Some people jokingly refer to cars as rolling laptops because of their large number of microprocessors, so it is not surprising that the automotive industry - especially on the part of suppliers and engineering service providers - has a particularly high demand for electrical engineers. Due to the energy transition and electromobility, there is also a high demand for specialists in power electronics and sensor technology.
"This is not about bits and bytes, but actually about electronics for analog signals or topics such as the signal-to-noise ratio and interference immunity," explains Schanz. "Since many electrical engineers have specialized in booming digital technology over the past ten to fifteen years, analog electronics have been neglected." The chances of applicants who specialize in this area are correspondingly good.
The need for electrical engineers is increasing
In view of these technological megatrends that have reached all industrialized and emerging countries, many companies assume that their need for electrical engineers will continue to grow. This is also the case with the German electrical industry: The ZVEI (Central Association of the Electrical and Electronic Manufacturers' Association) declared at the beginning of June 2011 that the industry expected sales to continue to rise in the coming year, some companies even by more than ten percent.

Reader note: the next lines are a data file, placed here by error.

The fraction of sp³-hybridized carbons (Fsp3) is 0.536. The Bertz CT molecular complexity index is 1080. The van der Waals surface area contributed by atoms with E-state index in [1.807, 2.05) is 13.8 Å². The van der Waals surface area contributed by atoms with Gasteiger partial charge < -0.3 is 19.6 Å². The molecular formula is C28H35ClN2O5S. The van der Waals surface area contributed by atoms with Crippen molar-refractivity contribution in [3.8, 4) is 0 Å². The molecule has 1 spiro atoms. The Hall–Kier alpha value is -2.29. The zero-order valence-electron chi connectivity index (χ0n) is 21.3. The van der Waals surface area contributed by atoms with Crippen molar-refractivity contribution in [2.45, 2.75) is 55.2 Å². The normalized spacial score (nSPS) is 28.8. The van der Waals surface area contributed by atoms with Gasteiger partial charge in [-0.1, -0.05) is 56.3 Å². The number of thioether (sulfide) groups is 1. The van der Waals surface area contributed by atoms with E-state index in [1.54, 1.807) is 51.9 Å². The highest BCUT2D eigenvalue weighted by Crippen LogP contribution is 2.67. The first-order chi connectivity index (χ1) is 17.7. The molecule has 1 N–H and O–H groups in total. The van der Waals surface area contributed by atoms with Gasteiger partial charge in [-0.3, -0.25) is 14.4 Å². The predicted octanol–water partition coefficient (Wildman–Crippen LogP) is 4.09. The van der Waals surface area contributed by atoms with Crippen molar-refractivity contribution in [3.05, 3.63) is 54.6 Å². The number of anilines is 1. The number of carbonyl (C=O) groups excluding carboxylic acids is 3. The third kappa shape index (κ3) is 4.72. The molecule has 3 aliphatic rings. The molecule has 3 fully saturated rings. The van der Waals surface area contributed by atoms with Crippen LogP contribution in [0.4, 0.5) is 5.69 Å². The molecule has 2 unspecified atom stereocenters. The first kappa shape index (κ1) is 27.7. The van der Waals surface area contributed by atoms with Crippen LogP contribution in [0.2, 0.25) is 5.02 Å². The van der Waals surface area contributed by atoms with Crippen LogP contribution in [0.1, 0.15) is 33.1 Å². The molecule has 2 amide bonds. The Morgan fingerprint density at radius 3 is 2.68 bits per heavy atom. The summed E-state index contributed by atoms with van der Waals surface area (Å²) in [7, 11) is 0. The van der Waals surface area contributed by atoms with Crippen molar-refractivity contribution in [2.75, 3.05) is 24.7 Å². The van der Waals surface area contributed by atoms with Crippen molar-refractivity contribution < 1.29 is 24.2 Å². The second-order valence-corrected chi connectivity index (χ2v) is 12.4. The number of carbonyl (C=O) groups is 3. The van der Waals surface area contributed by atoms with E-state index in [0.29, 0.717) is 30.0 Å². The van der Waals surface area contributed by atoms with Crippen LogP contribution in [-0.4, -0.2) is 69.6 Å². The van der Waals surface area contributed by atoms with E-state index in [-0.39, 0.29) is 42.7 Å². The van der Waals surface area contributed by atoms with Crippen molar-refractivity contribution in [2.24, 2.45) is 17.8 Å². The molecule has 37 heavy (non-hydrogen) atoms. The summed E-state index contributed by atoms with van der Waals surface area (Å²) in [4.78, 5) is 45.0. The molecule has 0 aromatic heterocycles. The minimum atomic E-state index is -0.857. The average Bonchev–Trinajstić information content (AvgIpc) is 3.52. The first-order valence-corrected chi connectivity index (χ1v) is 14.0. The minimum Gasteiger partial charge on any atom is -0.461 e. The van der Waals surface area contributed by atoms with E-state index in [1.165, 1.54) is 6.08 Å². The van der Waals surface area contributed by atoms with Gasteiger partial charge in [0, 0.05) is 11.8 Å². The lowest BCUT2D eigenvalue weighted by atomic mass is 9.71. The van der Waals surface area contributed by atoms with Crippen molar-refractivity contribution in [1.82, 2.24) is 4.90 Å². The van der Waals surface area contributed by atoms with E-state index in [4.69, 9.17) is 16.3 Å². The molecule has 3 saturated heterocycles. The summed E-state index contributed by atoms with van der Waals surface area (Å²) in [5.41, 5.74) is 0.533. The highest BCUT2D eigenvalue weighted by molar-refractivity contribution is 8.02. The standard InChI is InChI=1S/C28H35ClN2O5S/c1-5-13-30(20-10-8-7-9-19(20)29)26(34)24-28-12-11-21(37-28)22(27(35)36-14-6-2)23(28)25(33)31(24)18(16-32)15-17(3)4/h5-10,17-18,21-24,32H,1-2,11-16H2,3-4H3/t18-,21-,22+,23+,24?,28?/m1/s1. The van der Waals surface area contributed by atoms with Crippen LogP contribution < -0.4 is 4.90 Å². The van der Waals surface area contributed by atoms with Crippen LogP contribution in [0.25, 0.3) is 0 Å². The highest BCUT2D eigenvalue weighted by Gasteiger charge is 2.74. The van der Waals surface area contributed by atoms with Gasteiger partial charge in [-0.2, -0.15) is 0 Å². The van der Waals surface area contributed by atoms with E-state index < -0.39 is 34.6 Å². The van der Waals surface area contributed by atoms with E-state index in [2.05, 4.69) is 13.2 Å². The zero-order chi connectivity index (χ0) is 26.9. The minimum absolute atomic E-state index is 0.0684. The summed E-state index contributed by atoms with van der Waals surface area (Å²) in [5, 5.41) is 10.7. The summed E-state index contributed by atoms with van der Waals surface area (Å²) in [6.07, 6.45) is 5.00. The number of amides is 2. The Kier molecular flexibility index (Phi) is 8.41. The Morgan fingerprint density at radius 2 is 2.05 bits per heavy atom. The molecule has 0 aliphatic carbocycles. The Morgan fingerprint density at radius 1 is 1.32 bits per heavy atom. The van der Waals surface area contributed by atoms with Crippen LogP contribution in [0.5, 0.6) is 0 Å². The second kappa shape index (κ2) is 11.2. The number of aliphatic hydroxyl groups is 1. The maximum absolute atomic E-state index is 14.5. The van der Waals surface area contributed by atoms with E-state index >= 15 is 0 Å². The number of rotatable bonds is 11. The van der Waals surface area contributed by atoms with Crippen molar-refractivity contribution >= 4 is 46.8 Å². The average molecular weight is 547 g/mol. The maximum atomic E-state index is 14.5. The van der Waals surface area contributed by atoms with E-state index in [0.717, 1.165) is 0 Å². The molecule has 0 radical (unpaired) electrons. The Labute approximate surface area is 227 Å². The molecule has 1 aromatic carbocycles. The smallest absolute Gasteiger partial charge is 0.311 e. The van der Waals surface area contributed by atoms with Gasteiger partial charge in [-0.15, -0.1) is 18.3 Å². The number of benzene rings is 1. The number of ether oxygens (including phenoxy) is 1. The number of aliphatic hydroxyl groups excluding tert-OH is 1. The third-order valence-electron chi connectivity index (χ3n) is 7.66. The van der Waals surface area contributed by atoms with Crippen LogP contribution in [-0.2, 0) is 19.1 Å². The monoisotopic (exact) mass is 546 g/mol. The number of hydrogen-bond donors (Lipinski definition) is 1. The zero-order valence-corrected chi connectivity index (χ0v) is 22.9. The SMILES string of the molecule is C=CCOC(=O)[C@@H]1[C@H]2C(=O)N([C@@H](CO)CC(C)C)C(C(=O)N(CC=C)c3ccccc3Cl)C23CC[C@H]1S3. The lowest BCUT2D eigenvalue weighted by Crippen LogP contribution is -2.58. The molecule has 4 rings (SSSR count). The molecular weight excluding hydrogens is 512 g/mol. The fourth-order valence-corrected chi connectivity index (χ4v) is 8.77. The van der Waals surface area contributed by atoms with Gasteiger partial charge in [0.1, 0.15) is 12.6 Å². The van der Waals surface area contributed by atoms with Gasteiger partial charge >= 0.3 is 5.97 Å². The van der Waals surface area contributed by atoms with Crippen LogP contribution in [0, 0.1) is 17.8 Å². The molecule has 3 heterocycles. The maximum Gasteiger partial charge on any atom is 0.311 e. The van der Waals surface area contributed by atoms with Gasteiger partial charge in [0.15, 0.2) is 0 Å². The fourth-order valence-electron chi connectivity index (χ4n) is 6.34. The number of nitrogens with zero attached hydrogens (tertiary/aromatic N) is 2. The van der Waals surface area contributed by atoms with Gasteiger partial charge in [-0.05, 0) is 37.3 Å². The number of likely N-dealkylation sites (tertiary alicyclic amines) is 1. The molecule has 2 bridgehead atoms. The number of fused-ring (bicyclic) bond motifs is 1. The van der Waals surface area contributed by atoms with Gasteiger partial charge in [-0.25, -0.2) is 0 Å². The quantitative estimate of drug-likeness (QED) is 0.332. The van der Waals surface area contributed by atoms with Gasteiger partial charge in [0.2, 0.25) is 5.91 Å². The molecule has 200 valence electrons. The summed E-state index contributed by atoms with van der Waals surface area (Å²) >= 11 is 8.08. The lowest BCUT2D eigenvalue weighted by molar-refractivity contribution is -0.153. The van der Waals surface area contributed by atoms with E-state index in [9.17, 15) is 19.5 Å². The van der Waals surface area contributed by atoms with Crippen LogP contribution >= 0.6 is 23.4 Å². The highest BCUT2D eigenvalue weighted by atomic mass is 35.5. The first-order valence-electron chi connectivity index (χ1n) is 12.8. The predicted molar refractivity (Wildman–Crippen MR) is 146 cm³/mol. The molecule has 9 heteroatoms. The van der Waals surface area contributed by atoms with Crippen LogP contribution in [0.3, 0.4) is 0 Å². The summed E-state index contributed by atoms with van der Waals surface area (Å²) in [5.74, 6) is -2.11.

There are simply too few
The proportion of electrical engineers in this branch has naturally been over 60 percent of all engineers employed there for years. And according to the engineer survey published by the ZVEI in December 2010, many companies want to hire even more electrical engineers by 2012 than they did last year. "There are simply too few," concludes Sonja Dulitz, a consultant in the Research, Education and Manufacturing Technology department at the ZVEI. "And the situation will worsen between 2015 and 2020, when many of the electrical engineers employed will retire due to old age."
Unsolicited applicants have a high chance of success
Michael Schanz from the VDE makes it clear, however, that the situation on the job market today is still not such that companies take everyone: "The applicant must be right in terms of qualifications and personal appearance." However, in many companies there are vacancies, so that you have great opportunities with unsolicited applications.
Better market conditions for older workers
And prospects have also improved for older employees. "A decade ago HR departments could not afford to invite an electrical engineer over the age of 50 to an interview, today qualification and personality count," says Schanz. This is also reflected in the unemployment statistics, which for electrical engineers are now quite evenly distributed across the age groups.
Large companies prefer younger candidates
But: "If a large company has the choice to hire two 27-year-old engineers for almost the same personnel costs as a single 60-year-old, the decision is made in favor of the young ones," says Schanz. "The learning curve that young engineers inevitably have to go through , it costs money, but it can be more easily compensated in a large company. " Decision-makers in small companies may think very differently because they cannot easily compensate for mistakes or weaknesses in employees due to the thinner staff.
(Michael Vogel, September 2011 / Image: Artmann Witte)